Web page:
Yes, but we've learned to embrace that and cherish it, sometimes we don't even know ourselves. It's fun to walk the line. Would you rather be understood or misunderstood?

I think being understood might just be a misunderstanding, but I see your point. From the first album onward you have always had a very powerful production to the records. I know Dan [Hawkins, guitarist] produced the last one. How was it having Adrian Bushby [producer for U2, the Foo Fighters, Muse and more] behind the board on the new album?

It was exciting and exacting. He's so energetic and switched on but is always tuned in to the musicians. I don't know how he does it. It was important that we tried something different and that Dan got to enjoy making the album as a guitarist and arranger without putting himself under a crazy amount of pressure.

Were you surprised that the band fell apart around the time of the second album and were you surprised you were all able to come together again after the smoke had cleared?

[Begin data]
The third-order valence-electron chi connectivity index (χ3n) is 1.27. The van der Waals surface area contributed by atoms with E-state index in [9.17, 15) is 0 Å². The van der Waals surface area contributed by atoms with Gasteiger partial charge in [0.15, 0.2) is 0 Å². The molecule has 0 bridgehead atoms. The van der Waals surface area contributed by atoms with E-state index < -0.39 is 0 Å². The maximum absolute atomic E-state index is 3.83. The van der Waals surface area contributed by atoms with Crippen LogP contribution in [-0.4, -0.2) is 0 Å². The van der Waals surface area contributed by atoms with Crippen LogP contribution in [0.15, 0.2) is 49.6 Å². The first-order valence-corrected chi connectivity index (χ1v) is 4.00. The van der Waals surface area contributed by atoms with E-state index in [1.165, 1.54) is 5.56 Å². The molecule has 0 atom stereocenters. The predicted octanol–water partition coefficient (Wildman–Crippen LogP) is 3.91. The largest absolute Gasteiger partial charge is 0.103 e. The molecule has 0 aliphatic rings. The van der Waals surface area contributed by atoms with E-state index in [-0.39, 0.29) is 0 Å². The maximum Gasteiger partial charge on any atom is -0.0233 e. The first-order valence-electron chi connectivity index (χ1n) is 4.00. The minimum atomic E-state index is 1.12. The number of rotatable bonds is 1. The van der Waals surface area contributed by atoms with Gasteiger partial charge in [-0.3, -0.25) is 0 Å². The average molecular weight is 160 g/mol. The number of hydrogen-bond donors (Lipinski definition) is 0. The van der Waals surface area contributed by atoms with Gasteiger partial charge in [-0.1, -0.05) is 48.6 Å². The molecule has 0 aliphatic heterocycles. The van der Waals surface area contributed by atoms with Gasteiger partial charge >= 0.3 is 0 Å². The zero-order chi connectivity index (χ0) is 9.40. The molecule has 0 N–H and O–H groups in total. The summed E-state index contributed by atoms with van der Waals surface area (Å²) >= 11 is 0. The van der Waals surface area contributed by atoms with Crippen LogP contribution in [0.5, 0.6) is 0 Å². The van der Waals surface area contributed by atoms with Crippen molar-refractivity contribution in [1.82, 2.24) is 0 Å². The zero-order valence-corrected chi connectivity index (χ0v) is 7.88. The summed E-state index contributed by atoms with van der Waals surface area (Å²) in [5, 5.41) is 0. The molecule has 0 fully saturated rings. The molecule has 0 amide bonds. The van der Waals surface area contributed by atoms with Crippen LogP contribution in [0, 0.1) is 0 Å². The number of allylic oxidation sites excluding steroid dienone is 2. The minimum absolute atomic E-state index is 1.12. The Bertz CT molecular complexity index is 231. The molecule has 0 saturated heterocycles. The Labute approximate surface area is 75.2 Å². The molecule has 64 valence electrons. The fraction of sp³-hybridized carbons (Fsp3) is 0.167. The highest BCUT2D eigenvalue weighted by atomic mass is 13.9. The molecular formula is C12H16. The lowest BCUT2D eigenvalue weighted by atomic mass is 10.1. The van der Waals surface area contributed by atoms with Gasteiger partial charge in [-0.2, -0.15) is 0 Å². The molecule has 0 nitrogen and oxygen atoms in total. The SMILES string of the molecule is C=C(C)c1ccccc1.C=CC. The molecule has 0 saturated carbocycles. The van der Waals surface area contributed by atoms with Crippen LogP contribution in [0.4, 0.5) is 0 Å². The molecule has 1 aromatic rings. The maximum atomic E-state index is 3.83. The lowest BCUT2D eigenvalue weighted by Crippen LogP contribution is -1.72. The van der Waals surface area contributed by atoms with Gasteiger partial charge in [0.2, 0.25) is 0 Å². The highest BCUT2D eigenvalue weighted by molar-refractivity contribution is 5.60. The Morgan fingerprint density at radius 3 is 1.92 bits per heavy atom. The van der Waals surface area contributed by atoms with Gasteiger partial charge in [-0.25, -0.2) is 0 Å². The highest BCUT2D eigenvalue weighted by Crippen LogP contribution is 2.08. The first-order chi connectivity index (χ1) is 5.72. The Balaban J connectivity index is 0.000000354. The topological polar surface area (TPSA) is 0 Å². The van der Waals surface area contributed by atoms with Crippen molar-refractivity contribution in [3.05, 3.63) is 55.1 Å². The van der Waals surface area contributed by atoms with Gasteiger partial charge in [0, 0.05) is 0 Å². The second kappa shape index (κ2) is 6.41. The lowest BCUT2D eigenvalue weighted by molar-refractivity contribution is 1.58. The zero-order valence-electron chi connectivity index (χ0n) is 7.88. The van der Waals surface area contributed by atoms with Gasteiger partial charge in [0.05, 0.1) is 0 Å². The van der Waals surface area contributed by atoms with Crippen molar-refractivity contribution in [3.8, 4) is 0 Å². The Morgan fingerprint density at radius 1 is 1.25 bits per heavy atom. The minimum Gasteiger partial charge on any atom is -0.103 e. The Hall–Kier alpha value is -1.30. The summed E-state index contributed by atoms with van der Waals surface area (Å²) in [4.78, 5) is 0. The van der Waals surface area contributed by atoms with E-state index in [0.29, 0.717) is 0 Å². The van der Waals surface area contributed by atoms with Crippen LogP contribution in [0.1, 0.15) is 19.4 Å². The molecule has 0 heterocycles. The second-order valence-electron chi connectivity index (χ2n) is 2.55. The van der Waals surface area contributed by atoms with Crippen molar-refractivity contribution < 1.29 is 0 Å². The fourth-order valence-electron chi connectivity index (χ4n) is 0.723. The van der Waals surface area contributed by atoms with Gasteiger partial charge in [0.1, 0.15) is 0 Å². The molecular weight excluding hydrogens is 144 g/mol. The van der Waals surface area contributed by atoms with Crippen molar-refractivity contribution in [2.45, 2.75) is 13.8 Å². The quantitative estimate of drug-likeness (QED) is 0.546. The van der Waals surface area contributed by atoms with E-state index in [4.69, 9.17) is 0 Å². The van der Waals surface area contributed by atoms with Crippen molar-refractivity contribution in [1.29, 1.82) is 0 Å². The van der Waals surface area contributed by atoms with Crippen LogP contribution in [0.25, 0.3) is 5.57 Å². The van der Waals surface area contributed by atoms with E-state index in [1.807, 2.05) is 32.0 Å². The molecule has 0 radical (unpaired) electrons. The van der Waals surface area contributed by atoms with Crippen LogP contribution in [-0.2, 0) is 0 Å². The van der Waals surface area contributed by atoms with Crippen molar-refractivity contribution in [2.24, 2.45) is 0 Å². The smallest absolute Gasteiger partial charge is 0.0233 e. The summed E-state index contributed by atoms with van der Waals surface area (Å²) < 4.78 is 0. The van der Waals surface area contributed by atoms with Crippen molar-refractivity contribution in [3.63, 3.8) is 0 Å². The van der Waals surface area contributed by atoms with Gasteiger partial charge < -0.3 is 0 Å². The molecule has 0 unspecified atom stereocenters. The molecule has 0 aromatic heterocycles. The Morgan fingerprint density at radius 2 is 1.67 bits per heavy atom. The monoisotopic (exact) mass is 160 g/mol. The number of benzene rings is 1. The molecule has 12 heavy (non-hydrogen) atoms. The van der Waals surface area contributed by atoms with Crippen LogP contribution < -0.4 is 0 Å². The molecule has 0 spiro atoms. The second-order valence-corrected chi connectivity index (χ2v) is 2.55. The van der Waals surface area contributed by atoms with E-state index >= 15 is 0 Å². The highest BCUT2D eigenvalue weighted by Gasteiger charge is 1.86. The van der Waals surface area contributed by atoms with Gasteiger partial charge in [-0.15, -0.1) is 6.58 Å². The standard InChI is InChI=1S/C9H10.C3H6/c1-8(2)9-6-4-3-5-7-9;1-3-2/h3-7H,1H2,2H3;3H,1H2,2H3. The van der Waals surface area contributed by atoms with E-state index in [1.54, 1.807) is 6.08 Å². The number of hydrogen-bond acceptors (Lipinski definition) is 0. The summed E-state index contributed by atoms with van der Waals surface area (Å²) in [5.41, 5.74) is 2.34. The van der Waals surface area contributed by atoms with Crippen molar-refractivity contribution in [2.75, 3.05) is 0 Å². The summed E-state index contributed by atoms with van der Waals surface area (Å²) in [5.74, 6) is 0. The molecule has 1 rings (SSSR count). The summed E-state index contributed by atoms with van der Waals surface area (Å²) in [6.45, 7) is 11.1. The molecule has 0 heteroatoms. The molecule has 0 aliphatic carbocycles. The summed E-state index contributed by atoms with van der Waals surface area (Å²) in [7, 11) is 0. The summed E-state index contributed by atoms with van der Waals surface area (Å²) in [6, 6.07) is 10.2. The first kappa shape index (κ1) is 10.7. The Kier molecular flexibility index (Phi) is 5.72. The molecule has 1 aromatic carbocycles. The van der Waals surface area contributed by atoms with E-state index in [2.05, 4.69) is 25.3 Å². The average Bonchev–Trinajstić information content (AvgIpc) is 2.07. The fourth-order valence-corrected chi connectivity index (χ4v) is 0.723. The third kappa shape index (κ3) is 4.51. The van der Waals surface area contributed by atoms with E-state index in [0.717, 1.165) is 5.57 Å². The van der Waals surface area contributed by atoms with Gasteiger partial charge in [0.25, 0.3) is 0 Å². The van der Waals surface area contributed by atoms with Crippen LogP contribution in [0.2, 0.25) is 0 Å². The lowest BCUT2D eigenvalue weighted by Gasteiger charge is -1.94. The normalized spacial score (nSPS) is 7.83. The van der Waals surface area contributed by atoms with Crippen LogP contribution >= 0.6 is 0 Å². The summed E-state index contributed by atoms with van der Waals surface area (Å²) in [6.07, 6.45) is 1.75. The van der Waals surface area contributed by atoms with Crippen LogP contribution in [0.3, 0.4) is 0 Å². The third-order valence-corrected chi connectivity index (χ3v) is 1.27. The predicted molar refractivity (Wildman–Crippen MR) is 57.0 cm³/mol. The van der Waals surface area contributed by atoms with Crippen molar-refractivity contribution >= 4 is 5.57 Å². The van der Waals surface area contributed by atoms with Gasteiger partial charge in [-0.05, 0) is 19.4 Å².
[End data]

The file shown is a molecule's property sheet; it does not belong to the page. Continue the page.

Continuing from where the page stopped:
Was I surprised? Regarding my sacking, no. I always expect bad stuff to happen and it almost never does — I guess I'm a lucky pessimist. But that time in 2005 it did happen and Justin [Hawkins, singer and guitarist] and Sue [Whitehouse, manager] were sick of me. I can't blame them really, I'd become very moody and detached. Regarding the reunion, I almost never expect good things to happen, maybe I think I don't deserve it, so no, I didn't expect it to happen.

Is there one song on the new album that stands out the most to you?

"Why Don't the Beautiful Cry?" We've done nothing like it before. Rufus really shines.

You have been playing the new songs before the album's release. How has the reception been to the new material in concert?